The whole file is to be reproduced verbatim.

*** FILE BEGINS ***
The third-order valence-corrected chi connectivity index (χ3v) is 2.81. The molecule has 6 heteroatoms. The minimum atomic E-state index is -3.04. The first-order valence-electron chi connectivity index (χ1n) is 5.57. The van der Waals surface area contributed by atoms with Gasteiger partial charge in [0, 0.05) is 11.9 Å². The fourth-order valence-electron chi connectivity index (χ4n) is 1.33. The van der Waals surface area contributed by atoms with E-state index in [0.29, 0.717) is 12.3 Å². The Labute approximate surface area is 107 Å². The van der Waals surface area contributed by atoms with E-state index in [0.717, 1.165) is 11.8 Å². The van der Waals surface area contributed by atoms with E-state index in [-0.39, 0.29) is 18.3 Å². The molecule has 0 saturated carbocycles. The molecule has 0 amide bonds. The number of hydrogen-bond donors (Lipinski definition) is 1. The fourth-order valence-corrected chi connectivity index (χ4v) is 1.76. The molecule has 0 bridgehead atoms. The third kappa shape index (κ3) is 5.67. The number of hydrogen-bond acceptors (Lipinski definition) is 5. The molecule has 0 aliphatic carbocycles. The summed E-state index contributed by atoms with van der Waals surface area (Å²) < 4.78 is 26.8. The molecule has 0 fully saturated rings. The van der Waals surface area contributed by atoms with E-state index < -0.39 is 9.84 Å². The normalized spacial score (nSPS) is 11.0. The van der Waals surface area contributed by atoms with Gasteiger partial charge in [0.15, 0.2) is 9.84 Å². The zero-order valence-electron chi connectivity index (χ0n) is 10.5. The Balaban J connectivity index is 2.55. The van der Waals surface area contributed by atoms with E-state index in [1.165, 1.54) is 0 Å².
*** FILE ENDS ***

The third-order valence-corrected chi connectivity index (χ3v) is 2.81. The molecule has 6 heteroatoms. The minimum atomic E-state index is -3.04. The first-order valence-electron chi connectivity index (χ1n) is 5.57. The van der Waals surface area contributed by atoms with Gasteiger partial charge in [0, 0.05) is 11.9 Å². The fourth-order valence-electron chi connectivity index (χ4n) is 1.33. The van der Waals surface area contributed by atoms with E-state index in [0.29, 0.717) is 12.3 Å². The Labute approximate surface area is 107 Å². The van der Waals surface area contributed by atoms with E-state index in [0.717, 1.165) is 11.8 Å². The van der Waals surface area contributed by atoms with E-state index in [-0.39, 0.29) is 18.3 Å². The molecule has 0 saturated carbocycles. The molecule has 0 amide bonds. The number of hydrogen-bond donors (Lipinski definition) is 1. The fourth-order valence-corrected chi connectivity index (χ4v) is 1.76. The molecule has 0 bridgehead atoms. The third kappa shape index (κ3) is 5.67. The number of hydrogen-bond acceptors (Lipinski definition) is 5. The molecule has 0 aliphatic carbocycles. The summed E-state index contributed by atoms with van der Waals surface area (Å²) < 4.78 is 26.8. The molecule has 0 fully saturated rings. The van der Waals surface area contributed by atoms with E-state index < -0.39 is 9.84 Å². The normalized spacial score (nSPS) is 11.0. The van der Waals surface area contributed by atoms with Gasteiger partial charge in [0.15, 0.2) is 9.84 Å². The zero-order valence-electron chi connectivity index (χ0n) is 10.5. The Balaban J connectivity index is 2.55. The van der Waals surface area contributed by atoms with E-state index in [1.165, 1.54) is 0 Å².